There have been many Friday and Saturday nights where I have gone to bed, set an alarm, only to wake up a few hours later to go and pick up one of the teenagers. I usually take our Tarago and am happy to drive home as many other teenagers as I can fit in our 8 seater. There are other parents who we swap this duty with which is great, as it means I don’t have to do it every weekend, but I am actually glad to have the opportunity to do it.

It has been a great way for me to meet their friends, to understand a little more about what goes on in their social life, it lets them know I am interested and care about what they do and it does make them think through their actions when they are out if they know it is me or another mum they know who is picking them up.

The teenagers also know that when they are out, if they ever need to they can call us and we will come and get them no questions asked asap (we have said we will talk about the other stuff at a later time). This has been used before and I am sure it will be used again. I think it is important for them to know that our biggest priority is there safety and well being and that we can react calmly in times of need.

10. Acknowledge their strengths.

When you have someone constantly pushing the boundaries, it can sometimes be hard to see the good things they do! And there are many great things teenagers do, we just need to make sure that we don’t let emotions from harder moments over shadow everything they do. I try to work with the mindset of catching them doing the right thing. A few years ago I wrote this about one of the teenagers:

And he does do great things and he is helpful to me:

  • He is at an age now where I can leave the younger kids with him for short periods of time, which is super helpful.
  • When I am going out with the other kids and he is going to be home, he will ask me what he can do while I am away.
  • He will run errands for me when asked.
  • He is also very funny. I enjoy his sense of humour and wit.

I need to make sure I let him know these things on a regular basis. The positive to negative comments ratio (5:1)needs to improve on my behalf and will definitely be the focus for the next month.

You can read my full post on this topic here – Parenting Tips For Teenagers Vol 5 – Acceptance and Acknowledge.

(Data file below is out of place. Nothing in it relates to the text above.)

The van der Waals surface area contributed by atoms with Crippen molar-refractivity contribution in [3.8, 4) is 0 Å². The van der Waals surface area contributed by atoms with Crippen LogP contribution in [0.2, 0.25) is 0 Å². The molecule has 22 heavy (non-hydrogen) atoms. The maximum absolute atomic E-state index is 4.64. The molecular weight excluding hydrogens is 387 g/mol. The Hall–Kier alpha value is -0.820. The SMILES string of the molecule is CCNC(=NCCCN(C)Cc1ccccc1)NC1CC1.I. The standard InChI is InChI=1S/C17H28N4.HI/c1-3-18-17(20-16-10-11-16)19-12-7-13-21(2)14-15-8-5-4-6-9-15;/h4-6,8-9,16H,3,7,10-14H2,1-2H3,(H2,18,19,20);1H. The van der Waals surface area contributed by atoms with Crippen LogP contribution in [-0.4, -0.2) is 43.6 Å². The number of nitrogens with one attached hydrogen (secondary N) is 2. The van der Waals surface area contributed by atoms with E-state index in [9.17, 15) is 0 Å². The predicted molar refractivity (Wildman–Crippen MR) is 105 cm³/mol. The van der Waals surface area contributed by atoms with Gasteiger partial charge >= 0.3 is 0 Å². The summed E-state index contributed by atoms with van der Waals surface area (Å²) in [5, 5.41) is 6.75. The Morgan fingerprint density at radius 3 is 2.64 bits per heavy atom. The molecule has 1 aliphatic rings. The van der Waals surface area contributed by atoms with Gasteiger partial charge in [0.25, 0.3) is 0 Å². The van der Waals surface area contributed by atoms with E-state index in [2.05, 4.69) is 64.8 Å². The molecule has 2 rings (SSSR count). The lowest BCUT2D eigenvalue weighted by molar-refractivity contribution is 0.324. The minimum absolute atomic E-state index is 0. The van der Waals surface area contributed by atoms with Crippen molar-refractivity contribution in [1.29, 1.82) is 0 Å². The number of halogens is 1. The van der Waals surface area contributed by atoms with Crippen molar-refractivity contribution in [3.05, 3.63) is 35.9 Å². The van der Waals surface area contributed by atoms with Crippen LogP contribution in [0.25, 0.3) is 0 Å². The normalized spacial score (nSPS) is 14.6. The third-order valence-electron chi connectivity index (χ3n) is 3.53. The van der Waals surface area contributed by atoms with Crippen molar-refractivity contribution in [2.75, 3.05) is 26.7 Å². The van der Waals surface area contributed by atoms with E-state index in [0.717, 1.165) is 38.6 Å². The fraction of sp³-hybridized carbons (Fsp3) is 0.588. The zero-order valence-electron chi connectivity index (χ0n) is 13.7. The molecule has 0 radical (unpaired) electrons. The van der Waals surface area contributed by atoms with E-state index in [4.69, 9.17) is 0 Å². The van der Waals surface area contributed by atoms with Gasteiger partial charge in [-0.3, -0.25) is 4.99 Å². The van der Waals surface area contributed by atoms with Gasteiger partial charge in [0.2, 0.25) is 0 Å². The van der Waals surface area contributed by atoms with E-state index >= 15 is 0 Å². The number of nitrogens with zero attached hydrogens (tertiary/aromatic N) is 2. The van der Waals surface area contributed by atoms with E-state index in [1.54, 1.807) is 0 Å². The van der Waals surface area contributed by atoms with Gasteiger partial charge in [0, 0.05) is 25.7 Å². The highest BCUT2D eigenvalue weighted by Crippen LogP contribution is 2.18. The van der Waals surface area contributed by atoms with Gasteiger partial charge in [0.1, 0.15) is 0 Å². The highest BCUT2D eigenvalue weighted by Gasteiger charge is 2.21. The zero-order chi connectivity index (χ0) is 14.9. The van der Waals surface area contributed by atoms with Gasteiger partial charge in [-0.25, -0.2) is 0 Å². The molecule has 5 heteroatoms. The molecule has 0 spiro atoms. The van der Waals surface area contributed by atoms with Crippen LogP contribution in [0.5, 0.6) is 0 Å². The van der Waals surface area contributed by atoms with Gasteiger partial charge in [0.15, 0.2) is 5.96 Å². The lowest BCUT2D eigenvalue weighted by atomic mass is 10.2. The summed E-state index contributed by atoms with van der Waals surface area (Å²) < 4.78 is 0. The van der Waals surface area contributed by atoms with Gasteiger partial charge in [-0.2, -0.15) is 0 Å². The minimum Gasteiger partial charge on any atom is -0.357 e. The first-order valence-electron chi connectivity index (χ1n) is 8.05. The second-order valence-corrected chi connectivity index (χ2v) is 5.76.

For all their hard work, teenagers are gorgeous creatures. They make me laugh, they make my heart swell with pride and I love them fiercely. Our relationships are always much better if I can implement the strategies above, so for that reason, I keep on trying.

What tips would you add for parenting teenagers?

Comments 6

  1. My advice would be to get your husbands to step up and play their part, particularly with teenage boys. As much as our current culture tries to convince us males and females are now essentially the same we are not and anyone who has teenage boys and girls will know, they are certainly not.

    As women we do not know how teenage boys think and why they act the way they do. Ways that are totally foreign to the way we view matters. Husbands were once teenaged boys and have a far greater understanding of why our teenaged boy is acting the way he is. Times may have changed but the basic make up of a teenaged boy’s brain has not…things like risk taking, reckless behaviour, raging hormones etc.

    We can deny it all we like but teenaged boys (and boys in general) of course need their mothers to play a large part in their lives but they have always and still desperately need strong male role models. Fathers need to step up and if one is not available an uncle or grandfather can be hugely beneficial is fulfilling this need.

    We are doing our teenage boys a huge diservice if we think we as mothers can raise them with no, or minimal male input. HUGELY important in my opinion.

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  2. Thanks Nic, I’m keen to check that out. From my observations and research the happiest, most contented teenage boys are those from families where mum has stepped back and let dad play the dominant role in guiding and disciplining. And that includes mum biting her tongue and not interfering when dad is doing these things.

    I cannot model to my sons how to be a man, but my husband certainly can and he understands them in ways that I cannot. Sometimes they say or do things that bamboozle me, but he totally understands :-D.

  3. Great article, I love that you finished it with all the positive aspects that teenagers can bring. Prior to mine been teenagers I only heard negative stories about how Year 8/9 the wheels come off and you have to deal with a horrible person who sulks around the house and doesn’t communicate, unless they are saying nasty things. This hasn’t been my experience at all – my 2 teenagers daughters are generally excellent company, they are funny and engaging, most of the time polite, very good at putting their case forward of why they should be allowed to do certain things, change certain rules. They are by no means angels – there are still sibling squabbles and times when they are having a bad day or two, but overall no where near as bad as I was expecting. Maybe it is a bit like all the horror birth stories people like to tell you when you are pregnant first time around!

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      Hi Ali,

      I do think teenagers are gorgeous creatures (when they are not driving me crazy!). But I also think the personality of the children is also a key issue. In terms of “ease” of parenting teenagers we have the full range in our house, from easy to hard :), which have all had the same parenting.

      I am not sure how old your girls are but I think some of the trickier areas to navigate come in year 11 and 12.

      Nic

  4. Hi Nic
    Agree, never easy parenting teens. Our Teens are girls 17 and 14, very different personalities. HSC year has proven to be my bugbear, I consciously have to remind myself this is not my HSC. I do say to my teens “I am stepping out, from this conversation” when emotions are starting to rise. It gives all parties time out. I also don’t do everything, for example my 17 year old wanted me to come home early from another engagement to take her to party. I said no as I didn’t feel the need to drop what I was doing with another sibling and friends. It is important for Teenagers to realise that sometimes they need to make their own arrangements or miss out due to other family commitments. Luckily in this case, Dad was home and was happy to do it.